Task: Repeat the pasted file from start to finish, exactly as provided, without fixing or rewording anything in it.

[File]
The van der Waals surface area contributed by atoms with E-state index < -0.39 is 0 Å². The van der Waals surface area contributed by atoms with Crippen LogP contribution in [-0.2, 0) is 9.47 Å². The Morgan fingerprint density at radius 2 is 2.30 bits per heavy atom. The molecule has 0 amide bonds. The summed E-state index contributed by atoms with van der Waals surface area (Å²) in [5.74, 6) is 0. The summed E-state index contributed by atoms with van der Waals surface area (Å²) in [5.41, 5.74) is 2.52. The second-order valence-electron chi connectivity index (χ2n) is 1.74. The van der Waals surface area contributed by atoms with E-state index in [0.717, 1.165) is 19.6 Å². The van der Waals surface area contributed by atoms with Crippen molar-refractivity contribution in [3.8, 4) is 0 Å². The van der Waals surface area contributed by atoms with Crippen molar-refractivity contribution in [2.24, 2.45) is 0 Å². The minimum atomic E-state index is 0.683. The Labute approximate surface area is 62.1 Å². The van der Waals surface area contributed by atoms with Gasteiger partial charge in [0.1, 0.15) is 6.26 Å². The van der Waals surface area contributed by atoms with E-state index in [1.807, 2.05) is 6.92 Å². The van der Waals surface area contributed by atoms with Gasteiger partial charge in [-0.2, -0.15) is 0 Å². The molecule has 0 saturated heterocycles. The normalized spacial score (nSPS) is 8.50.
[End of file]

The van der Waals surface area contributed by atoms with E-state index < -0.39 is 0 Å². The van der Waals surface area contributed by atoms with Crippen LogP contribution in [-0.2, 0) is 9.47 Å². The Morgan fingerprint density at radius 2 is 2.30 bits per heavy atom. The molecule has 0 amide bonds. The summed E-state index contributed by atoms with van der Waals surface area (Å²) in [5.74, 6) is 0. The summed E-state index contributed by atoms with van der Waals surface area (Å²) in [5.41, 5.74) is 2.52. The second-order valence-electron chi connectivity index (χ2n) is 1.74. The van der Waals surface area contributed by atoms with E-state index in [0.717, 1.165) is 19.6 Å². The van der Waals surface area contributed by atoms with Crippen molar-refractivity contribution in [3.8, 4) is 0 Å². The van der Waals surface area contributed by atoms with Crippen molar-refractivity contribution in [2.24, 2.45) is 0 Å². The minimum atomic E-state index is 0.683. The Labute approximate surface area is 62.1 Å². The van der Waals surface area contributed by atoms with Gasteiger partial charge in [0.1, 0.15) is 6.26 Å². The van der Waals surface area contributed by atoms with E-state index in [1.807, 2.05) is 6.92 Å². The van der Waals surface area contributed by atoms with Gasteiger partial charge in [-0.2, -0.15) is 0 Å². The molecule has 0 saturated heterocycles. The normalized spacial score (nSPS) is 8.50.